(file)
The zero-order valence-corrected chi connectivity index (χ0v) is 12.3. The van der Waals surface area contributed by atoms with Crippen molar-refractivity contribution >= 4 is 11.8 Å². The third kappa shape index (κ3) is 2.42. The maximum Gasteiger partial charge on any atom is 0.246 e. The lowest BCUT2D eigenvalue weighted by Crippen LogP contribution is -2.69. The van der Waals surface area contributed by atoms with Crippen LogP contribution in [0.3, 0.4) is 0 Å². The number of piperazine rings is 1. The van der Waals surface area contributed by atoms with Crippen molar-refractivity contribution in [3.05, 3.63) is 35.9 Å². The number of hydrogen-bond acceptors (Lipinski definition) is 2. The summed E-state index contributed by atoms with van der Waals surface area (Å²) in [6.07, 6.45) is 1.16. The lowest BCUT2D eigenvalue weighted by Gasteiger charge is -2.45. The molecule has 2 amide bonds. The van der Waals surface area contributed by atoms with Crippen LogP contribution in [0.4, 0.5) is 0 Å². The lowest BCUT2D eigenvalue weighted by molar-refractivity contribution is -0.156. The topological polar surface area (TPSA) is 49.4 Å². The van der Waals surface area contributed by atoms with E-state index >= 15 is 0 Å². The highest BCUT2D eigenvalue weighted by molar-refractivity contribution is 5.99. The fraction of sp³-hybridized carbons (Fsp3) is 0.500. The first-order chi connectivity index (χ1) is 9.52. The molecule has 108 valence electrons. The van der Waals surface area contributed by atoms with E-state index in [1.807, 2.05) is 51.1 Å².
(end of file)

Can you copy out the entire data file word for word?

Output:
The zero-order valence-corrected chi connectivity index (χ0v) is 12.3. The van der Waals surface area contributed by atoms with Crippen molar-refractivity contribution >= 4 is 11.8 Å². The third kappa shape index (κ3) is 2.42. The maximum Gasteiger partial charge on any atom is 0.246 e. The lowest BCUT2D eigenvalue weighted by Crippen LogP contribution is -2.69. The van der Waals surface area contributed by atoms with Crippen LogP contribution in [0.3, 0.4) is 0 Å². The number of piperazine rings is 1. The van der Waals surface area contributed by atoms with Crippen molar-refractivity contribution in [3.05, 3.63) is 35.9 Å². The number of hydrogen-bond acceptors (Lipinski definition) is 2. The summed E-state index contributed by atoms with van der Waals surface area (Å²) in [6.07, 6.45) is 1.16. The lowest BCUT2D eigenvalue weighted by Gasteiger charge is -2.45. The molecule has 2 amide bonds. The van der Waals surface area contributed by atoms with Crippen LogP contribution in [0.4, 0.5) is 0 Å². The lowest BCUT2D eigenvalue weighted by molar-refractivity contribution is -0.156. The topological polar surface area (TPSA) is 49.4 Å². The van der Waals surface area contributed by atoms with E-state index >= 15 is 0 Å². The highest BCUT2D eigenvalue weighted by molar-refractivity contribution is 5.99. The fraction of sp³-hybridized carbons (Fsp3) is 0.500. The first-order chi connectivity index (χ1) is 9.52. The molecule has 108 valence electrons. The van der Waals surface area contributed by atoms with E-state index in [1.807, 2.05) is 51.1 Å².